That’s right, this tip is hot. It comes from writer John McPhee (Coming Into the Country), who shared it in an article in The New Yorker last spring. The article, entitled Draft No. 4, describes his process of revising his writing. I still think about it every time I sit down to revise. The hot tip he passed along? Use the dictionary.
Seriously. He has little use for the thesaurus (“mere rest stops in the search for the mot juste”), but a dictionary, on the other hand, is a writer’s best friend. He sometimes uses verbatim the lines of definition he encounters in the dictionary. For example, he was looking for “a word or words that would explain why anyone in a modern nation would choose to go a long distance by canoe.” After looking up “sport” in the dictionary, and finding 17 lines of definition, he stopped at “A diversion of the field.” His published work contains the sentence: “A canoe trip has become simply a rite of oneness with certain terrain, a diversion of the field, an act performed not because it is necessary but because there is value in the act itself.”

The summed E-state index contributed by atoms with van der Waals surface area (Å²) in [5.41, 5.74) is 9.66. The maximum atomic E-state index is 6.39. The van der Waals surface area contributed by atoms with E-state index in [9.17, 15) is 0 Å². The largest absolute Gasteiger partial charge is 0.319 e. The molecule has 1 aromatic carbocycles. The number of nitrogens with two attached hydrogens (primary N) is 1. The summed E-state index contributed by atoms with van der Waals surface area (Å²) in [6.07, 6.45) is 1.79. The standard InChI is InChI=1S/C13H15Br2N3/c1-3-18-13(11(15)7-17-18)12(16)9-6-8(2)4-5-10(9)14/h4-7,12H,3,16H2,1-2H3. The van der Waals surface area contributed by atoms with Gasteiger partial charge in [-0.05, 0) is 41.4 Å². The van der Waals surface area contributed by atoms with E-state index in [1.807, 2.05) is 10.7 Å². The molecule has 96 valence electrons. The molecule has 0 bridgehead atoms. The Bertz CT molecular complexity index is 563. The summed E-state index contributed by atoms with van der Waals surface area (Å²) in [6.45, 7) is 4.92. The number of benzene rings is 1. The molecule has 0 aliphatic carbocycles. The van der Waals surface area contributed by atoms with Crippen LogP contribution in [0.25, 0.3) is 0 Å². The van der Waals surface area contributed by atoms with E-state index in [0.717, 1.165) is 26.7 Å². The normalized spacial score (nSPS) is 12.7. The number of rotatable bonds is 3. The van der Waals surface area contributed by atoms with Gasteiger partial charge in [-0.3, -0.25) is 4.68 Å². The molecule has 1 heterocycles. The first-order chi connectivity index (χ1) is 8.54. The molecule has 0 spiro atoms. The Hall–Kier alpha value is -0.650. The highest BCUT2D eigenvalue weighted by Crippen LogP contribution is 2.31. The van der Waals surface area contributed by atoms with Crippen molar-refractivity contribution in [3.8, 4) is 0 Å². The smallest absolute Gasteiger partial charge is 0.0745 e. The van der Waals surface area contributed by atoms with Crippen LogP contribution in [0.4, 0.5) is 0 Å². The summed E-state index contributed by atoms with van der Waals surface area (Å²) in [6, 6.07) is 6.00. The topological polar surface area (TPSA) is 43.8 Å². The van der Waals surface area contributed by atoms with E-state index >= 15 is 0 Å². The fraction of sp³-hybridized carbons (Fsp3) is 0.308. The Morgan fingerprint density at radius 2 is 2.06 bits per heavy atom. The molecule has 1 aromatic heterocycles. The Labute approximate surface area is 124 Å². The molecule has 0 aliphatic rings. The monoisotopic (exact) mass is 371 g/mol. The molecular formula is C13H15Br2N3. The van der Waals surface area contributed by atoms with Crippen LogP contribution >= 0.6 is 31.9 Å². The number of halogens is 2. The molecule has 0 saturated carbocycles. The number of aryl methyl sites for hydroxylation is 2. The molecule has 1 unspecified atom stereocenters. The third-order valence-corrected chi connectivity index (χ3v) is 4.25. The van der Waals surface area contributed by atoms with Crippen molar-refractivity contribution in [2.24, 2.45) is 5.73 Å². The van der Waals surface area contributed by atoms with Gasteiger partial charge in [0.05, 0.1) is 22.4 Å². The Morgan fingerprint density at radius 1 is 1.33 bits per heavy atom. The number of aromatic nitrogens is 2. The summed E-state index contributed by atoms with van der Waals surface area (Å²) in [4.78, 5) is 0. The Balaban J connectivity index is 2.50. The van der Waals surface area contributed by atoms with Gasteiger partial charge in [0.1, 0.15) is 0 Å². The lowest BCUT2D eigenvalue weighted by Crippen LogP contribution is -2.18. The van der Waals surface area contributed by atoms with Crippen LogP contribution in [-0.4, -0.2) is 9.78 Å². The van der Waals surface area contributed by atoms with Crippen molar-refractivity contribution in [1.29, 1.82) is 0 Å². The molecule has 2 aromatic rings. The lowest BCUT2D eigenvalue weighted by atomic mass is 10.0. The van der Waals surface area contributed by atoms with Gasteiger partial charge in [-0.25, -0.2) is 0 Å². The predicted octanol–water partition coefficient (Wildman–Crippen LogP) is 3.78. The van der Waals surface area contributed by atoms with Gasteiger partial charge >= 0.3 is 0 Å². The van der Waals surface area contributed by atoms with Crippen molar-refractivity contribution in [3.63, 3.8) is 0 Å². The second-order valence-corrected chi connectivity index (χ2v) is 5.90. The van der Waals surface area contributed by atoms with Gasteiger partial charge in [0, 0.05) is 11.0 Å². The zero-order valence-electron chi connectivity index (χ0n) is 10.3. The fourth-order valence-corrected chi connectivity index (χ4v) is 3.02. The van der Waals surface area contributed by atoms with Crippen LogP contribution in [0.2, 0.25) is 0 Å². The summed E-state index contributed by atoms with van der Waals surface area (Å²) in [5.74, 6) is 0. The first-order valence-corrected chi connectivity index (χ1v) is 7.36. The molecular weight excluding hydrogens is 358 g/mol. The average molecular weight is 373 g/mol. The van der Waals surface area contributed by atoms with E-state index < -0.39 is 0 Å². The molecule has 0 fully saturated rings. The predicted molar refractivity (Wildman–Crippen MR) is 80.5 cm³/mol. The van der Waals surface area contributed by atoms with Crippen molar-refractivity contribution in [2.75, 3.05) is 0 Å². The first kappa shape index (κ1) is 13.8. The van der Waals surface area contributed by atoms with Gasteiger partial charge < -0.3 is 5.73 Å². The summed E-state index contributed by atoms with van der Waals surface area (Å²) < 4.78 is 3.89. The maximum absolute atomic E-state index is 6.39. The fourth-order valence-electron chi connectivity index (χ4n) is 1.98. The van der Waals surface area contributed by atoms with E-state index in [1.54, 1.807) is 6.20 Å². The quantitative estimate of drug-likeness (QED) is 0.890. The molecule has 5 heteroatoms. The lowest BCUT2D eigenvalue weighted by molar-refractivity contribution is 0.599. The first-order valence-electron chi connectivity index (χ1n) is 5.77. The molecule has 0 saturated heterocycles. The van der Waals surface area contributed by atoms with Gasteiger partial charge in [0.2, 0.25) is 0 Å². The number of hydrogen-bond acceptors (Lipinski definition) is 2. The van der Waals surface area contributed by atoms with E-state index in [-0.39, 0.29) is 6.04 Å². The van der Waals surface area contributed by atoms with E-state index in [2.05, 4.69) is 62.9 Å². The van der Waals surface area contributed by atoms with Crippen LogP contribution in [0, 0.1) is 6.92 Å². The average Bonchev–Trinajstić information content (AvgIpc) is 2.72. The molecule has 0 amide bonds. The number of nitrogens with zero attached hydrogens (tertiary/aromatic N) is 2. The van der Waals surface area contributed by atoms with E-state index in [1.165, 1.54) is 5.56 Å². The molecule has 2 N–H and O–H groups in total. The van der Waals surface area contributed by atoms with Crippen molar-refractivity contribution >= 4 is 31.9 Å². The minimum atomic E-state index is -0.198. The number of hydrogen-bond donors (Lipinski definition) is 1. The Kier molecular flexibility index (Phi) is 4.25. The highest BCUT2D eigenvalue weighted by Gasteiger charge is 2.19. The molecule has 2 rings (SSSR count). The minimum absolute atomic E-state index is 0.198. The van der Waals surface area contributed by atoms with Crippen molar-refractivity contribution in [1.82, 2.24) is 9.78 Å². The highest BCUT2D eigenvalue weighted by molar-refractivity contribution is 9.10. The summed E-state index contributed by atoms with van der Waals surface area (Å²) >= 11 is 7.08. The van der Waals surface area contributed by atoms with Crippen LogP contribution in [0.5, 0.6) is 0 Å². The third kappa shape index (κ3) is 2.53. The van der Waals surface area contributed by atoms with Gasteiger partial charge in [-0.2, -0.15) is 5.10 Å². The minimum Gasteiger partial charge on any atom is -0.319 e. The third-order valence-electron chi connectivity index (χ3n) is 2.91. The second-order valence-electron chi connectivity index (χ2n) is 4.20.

When I read this and other examples of McPhee’s liberal usage of dictionary definitions in his own work, I was astonished. Wasn’t it plagiarism to do what he was doing? Obviously he didn’t think so, nor did the publishers of his many books and articles. Taking comfort from that, I immediately began working with an absolutely enormous dictionary at my side. Scrivener software for writers has a built-in dictionary function that is handy, but I prefer rifling through the pages of my 4-inch thick book.